Tuesday, June 2, 2015

Netiquette Basics For The Job Application Process with Foreign Companies, Languages and Cultures



The Job Application Process with Foreign Companies, Languages and Cultures

No two languages are ever sufficiently similar to be considered as representing the same social reality. The worlds in which different societies are distinct, not merely the same world with different labels attached[JW1] 
—Edward Sapir

I have reiterated in my books, something we have all directly experienced, the importance of recognizing the subtleties of communicating by email. When you communicate with someone from a different culture, region, country, or other demographic, effective communications becomes even more challenging.

More than ever, the world’s workforce is globalizing. It is commonplace for hiring processes to be located between or even among continents. Netiquette becomes even more critical in situations such as these. To address the differences in Netiquette for each major country is beyond the scope of this book, but here are some key principles and actions that need to be part of your Netiquette practices:

1.   Never make assumptions (I know I keep saying this but it’s true).
2.   Emails should be simple in every aspect.
3.   Take appropriate time to learn about key issues in a company’s culture especially if the company is overseas or conducts a large part of its business internationally.
4.   Pay particular attention to salutations and closings.
5.   Pay attention to time differences and plan to send emails accordingly.
6.   Avoid translation programs, but recognize that your recipient may be using one.
7.   Be careful with numeric time formats and telephone numbers.
8.   Avoid any jokes, colloquialisms, or acronyms.
9.   Ask if you are being clear and fully understood
10.        Avoid any political discussions, even seemingly harmless ones.
11.        Keep in mind the unreliability of email transmission—ask for verification of receipt.
12.        Be careful of using potential spam words.
13.        Be careful with tone.
14.        Focus on staying consistent in your content, tone and format.
Do not use native words or phrases[JW3]  unless you are positive you are doing so correctly.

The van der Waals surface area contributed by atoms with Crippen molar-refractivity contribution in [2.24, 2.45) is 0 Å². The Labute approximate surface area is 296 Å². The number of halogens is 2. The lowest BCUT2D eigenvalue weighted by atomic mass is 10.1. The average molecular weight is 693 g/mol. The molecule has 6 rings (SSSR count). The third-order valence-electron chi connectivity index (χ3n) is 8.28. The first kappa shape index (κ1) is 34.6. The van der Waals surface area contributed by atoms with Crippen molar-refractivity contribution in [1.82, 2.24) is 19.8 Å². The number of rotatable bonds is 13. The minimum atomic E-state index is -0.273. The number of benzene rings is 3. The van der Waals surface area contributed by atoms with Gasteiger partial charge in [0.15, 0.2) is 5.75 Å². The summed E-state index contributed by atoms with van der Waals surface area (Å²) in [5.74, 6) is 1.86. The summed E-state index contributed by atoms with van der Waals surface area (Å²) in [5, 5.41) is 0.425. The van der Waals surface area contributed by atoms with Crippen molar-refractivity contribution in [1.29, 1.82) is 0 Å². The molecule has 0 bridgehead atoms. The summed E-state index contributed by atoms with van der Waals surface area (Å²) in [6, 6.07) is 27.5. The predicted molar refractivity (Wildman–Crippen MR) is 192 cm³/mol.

[JW1]Please check original text for accuracy and missing words. As it is written now, it is not a complete sentence.

 [JW2]Better to say “do not try to impress by exaggerating,” as impressing in and of itself would seem to be a good thing?

 [JW3]What is a native word or phrase—a regional word or dialect?



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Good Netiquette And A Green Internet To All!
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In addition to this blog, Netiquette IQ has a website with great assets which are being added to on a regular basis. I have authored the premiere book on Netiquette, “Netiquette IQ - A Comprehensive Guide to Improve, Enhance and Add Power to Your Email". My new book, “You’re Hired! Super Charge Your Email Skills in 60 Minutes. . . And Get That Job!” will be published soon follow by a trilogy of books on Netiquette for young people. You can view my profile, reviews of the book and content excerpts at:

 www.amazon.com/author/paulbabicki

 If you would like to listen to experts in all aspects of Netiquette and communication, try my radio show on BlogtalkRadio  Additionally, I provide content for an online newsletter via paper.li. I have also established Netiquette discussion groups with Linkedin and Yahoo.  I am also a member of the International Business Etiquette and Protocol Group and Minding Manners among others. Further, I regularly consult for the Gerson Lehrman Group, a worldwide network of subject matter experts and have been a contributor to numerous blogs and publications. 

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